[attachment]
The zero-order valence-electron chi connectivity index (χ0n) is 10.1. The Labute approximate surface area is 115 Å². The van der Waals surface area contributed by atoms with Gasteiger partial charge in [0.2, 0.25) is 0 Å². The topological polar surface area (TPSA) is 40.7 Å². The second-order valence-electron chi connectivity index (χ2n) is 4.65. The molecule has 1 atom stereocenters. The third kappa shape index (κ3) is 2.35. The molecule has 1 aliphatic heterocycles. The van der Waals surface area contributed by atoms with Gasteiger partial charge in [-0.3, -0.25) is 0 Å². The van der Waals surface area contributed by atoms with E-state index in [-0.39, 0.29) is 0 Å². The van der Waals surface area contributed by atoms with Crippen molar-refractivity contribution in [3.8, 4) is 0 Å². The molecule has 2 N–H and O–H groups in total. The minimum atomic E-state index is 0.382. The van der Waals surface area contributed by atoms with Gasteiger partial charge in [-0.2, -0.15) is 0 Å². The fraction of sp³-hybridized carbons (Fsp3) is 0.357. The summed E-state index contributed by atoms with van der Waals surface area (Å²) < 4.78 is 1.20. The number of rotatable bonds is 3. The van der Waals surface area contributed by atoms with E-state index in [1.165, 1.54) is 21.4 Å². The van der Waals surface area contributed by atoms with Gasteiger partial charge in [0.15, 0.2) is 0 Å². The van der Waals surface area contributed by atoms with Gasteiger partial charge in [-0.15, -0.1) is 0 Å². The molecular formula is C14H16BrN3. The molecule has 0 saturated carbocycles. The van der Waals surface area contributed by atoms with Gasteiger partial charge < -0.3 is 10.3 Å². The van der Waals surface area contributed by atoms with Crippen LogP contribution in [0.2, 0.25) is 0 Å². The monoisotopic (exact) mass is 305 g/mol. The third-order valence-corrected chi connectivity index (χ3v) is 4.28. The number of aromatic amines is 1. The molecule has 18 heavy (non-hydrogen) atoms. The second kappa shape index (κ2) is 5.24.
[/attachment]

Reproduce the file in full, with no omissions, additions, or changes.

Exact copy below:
The zero-order valence-electron chi connectivity index (χ0n) is 10.1. The Labute approximate surface area is 115 Å². The van der Waals surface area contributed by atoms with Gasteiger partial charge in [0.2, 0.25) is 0 Å². The topological polar surface area (TPSA) is 40.7 Å². The second-order valence-electron chi connectivity index (χ2n) is 4.65. The molecule has 1 atom stereocenters. The third kappa shape index (κ3) is 2.35. The molecule has 1 aliphatic heterocycles. The van der Waals surface area contributed by atoms with Gasteiger partial charge in [-0.3, -0.25) is 0 Å². The van der Waals surface area contributed by atoms with E-state index in [-0.39, 0.29) is 0 Å². The van der Waals surface area contributed by atoms with Crippen molar-refractivity contribution in [3.8, 4) is 0 Å². The molecule has 2 N–H and O–H groups in total. The minimum atomic E-state index is 0.382. The van der Waals surface area contributed by atoms with Gasteiger partial charge in [-0.2, -0.15) is 0 Å². The fraction of sp³-hybridized carbons (Fsp3) is 0.357. The summed E-state index contributed by atoms with van der Waals surface area (Å²) < 4.78 is 1.20. The number of rotatable bonds is 3. The van der Waals surface area contributed by atoms with E-state index in [1.165, 1.54) is 21.4 Å². The van der Waals surface area contributed by atoms with Gasteiger partial charge in [0.15, 0.2) is 0 Å². The van der Waals surface area contributed by atoms with Gasteiger partial charge in [-0.15, -0.1) is 0 Å². The molecular formula is C14H16BrN3. The molecule has 0 saturated carbocycles. The van der Waals surface area contributed by atoms with Gasteiger partial charge < -0.3 is 10.3 Å². The van der Waals surface area contributed by atoms with Crippen LogP contribution in [0.2, 0.25) is 0 Å². The monoisotopic (exact) mass is 305 g/mol. The third-order valence-corrected chi connectivity index (χ3v) is 4.28. The number of aromatic amines is 1. The molecule has 18 heavy (non-hydrogen) atoms. The second kappa shape index (κ2) is 5.24.